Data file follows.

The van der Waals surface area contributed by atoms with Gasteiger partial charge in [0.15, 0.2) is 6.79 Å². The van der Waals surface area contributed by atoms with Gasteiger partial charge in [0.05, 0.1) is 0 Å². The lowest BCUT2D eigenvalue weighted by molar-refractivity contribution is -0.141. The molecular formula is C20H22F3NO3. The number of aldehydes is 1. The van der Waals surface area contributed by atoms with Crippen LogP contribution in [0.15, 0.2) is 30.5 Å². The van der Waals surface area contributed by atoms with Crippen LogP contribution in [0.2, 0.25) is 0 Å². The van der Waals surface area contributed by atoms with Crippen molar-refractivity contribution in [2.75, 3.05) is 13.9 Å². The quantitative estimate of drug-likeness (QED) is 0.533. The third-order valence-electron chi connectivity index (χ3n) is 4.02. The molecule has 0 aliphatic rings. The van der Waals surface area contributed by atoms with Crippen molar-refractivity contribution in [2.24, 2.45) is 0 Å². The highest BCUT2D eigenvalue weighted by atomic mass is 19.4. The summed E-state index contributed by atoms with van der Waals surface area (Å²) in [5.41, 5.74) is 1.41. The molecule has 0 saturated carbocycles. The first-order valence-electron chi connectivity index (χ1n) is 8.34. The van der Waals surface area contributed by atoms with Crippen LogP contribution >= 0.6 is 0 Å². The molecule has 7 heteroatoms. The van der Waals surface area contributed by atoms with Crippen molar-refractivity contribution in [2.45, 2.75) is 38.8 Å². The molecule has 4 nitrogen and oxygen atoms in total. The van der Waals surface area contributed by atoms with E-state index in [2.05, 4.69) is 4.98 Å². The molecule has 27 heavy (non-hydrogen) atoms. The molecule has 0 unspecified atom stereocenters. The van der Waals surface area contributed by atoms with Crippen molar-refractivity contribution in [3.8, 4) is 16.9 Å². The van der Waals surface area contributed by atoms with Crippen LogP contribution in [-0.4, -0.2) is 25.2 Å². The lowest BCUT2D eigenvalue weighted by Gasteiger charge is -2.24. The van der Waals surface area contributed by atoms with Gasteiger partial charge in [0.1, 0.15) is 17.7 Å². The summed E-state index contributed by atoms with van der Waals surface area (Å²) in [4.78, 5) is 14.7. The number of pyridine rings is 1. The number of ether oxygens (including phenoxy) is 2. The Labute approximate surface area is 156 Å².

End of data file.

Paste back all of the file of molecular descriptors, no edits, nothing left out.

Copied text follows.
The van der Waals surface area contributed by atoms with Gasteiger partial charge in [0.15, 0.2) is 6.79 Å². The van der Waals surface area contributed by atoms with Gasteiger partial charge in [0.05, 0.1) is 0 Å². The lowest BCUT2D eigenvalue weighted by molar-refractivity contribution is -0.141. The molecular formula is C20H22F3NO3. The number of aldehydes is 1. The van der Waals surface area contributed by atoms with Crippen LogP contribution in [0.15, 0.2) is 30.5 Å². The van der Waals surface area contributed by atoms with Crippen LogP contribution in [0.2, 0.25) is 0 Å². The van der Waals surface area contributed by atoms with Crippen molar-refractivity contribution in [2.75, 3.05) is 13.9 Å². The quantitative estimate of drug-likeness (QED) is 0.533. The third-order valence-electron chi connectivity index (χ3n) is 4.02. The molecule has 0 aliphatic rings. The van der Waals surface area contributed by atoms with Crippen molar-refractivity contribution in [2.24, 2.45) is 0 Å². The highest BCUT2D eigenvalue weighted by atomic mass is 19.4. The summed E-state index contributed by atoms with van der Waals surface area (Å²) in [5.41, 5.74) is 1.41. The molecule has 0 saturated carbocycles. The first-order valence-electron chi connectivity index (χ1n) is 8.34. The van der Waals surface area contributed by atoms with Crippen LogP contribution >= 0.6 is 0 Å². The molecule has 7 heteroatoms. The van der Waals surface area contributed by atoms with Crippen molar-refractivity contribution in [2.45, 2.75) is 38.8 Å². The molecule has 4 nitrogen and oxygen atoms in total. The van der Waals surface area contributed by atoms with E-state index in [2.05, 4.69) is 4.98 Å². The molecule has 27 heavy (non-hydrogen) atoms. The molecule has 0 unspecified atom stereocenters. The van der Waals surface area contributed by atoms with Crippen molar-refractivity contribution in [3.8, 4) is 16.9 Å². The van der Waals surface area contributed by atoms with Crippen LogP contribution in [-0.4, -0.2) is 25.2 Å². The lowest BCUT2D eigenvalue weighted by Gasteiger charge is -2.24. The van der Waals surface area contributed by atoms with Gasteiger partial charge in [0.1, 0.15) is 17.7 Å². The summed E-state index contributed by atoms with van der Waals surface area (Å²) in [4.78, 5) is 14.7. The number of pyridine rings is 1. The number of ether oxygens (including phenoxy) is 2. The Labute approximate surface area is 156 Å².